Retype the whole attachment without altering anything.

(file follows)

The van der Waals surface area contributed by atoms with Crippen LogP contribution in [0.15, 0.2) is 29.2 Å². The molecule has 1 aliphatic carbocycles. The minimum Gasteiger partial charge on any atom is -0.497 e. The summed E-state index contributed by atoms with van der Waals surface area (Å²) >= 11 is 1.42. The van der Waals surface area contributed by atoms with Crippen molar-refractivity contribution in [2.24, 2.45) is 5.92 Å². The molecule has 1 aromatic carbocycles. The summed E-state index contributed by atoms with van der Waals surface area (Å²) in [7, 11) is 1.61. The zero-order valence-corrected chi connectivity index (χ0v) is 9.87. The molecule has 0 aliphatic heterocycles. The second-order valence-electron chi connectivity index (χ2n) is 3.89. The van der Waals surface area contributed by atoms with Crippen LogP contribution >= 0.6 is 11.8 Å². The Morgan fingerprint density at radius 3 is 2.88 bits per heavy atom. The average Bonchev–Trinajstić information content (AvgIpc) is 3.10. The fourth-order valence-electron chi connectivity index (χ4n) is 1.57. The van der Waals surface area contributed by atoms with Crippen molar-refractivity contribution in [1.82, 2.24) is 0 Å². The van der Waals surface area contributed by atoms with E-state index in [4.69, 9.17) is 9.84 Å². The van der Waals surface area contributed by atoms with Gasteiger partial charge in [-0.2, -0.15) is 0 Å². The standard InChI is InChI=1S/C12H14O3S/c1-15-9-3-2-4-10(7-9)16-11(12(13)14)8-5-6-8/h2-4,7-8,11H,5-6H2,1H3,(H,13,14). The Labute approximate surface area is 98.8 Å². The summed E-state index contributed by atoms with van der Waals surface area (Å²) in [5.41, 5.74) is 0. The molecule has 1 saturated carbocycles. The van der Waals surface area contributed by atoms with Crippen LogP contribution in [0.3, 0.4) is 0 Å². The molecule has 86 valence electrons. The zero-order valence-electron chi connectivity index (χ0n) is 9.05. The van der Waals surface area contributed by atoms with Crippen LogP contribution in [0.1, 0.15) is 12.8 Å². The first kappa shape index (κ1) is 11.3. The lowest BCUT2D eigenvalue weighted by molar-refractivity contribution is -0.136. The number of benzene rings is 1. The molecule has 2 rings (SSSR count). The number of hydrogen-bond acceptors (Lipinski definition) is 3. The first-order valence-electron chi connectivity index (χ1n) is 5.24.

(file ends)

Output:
The van der Waals surface area contributed by atoms with Crippen LogP contribution in [0.15, 0.2) is 29.2 Å². The molecule has 1 aliphatic carbocycles. The minimum Gasteiger partial charge on any atom is -0.497 e. The summed E-state index contributed by atoms with van der Waals surface area (Å²) >= 11 is 1.42. The van der Waals surface area contributed by atoms with Crippen molar-refractivity contribution in [2.24, 2.45) is 5.92 Å². The molecule has 1 aromatic carbocycles. The summed E-state index contributed by atoms with van der Waals surface area (Å²) in [7, 11) is 1.61. The zero-order valence-corrected chi connectivity index (χ0v) is 9.87. The molecule has 0 aliphatic heterocycles. The second-order valence-electron chi connectivity index (χ2n) is 3.89. The van der Waals surface area contributed by atoms with Crippen LogP contribution >= 0.6 is 11.8 Å². The Morgan fingerprint density at radius 3 is 2.88 bits per heavy atom. The average Bonchev–Trinajstić information content (AvgIpc) is 3.10. The fourth-order valence-electron chi connectivity index (χ4n) is 1.57. The van der Waals surface area contributed by atoms with Crippen molar-refractivity contribution in [1.82, 2.24) is 0 Å². The van der Waals surface area contributed by atoms with E-state index in [4.69, 9.17) is 9.84 Å². The van der Waals surface area contributed by atoms with Gasteiger partial charge in [-0.2, -0.15) is 0 Å². The standard InChI is InChI=1S/C12H14O3S/c1-15-9-3-2-4-10(7-9)16-11(12(13)14)8-5-6-8/h2-4,7-8,11H,5-6H2,1H3,(H,13,14). The Labute approximate surface area is 98.8 Å². The summed E-state index contributed by atoms with van der Waals surface area (Å²) in [5.41, 5.74) is 0. The molecule has 1 saturated carbocycles. The van der Waals surface area contributed by atoms with Crippen LogP contribution in [0.3, 0.4) is 0 Å². The molecule has 86 valence electrons. The zero-order valence-electron chi connectivity index (χ0n) is 9.05. The van der Waals surface area contributed by atoms with Crippen LogP contribution in [0.1, 0.15) is 12.8 Å². The first kappa shape index (κ1) is 11.3. The lowest BCUT2D eigenvalue weighted by molar-refractivity contribution is -0.136. The number of benzene rings is 1. The molecule has 2 rings (SSSR count). The number of hydrogen-bond acceptors (Lipinski definition) is 3. The first-order valence-electron chi connectivity index (χ1n) is 5.24.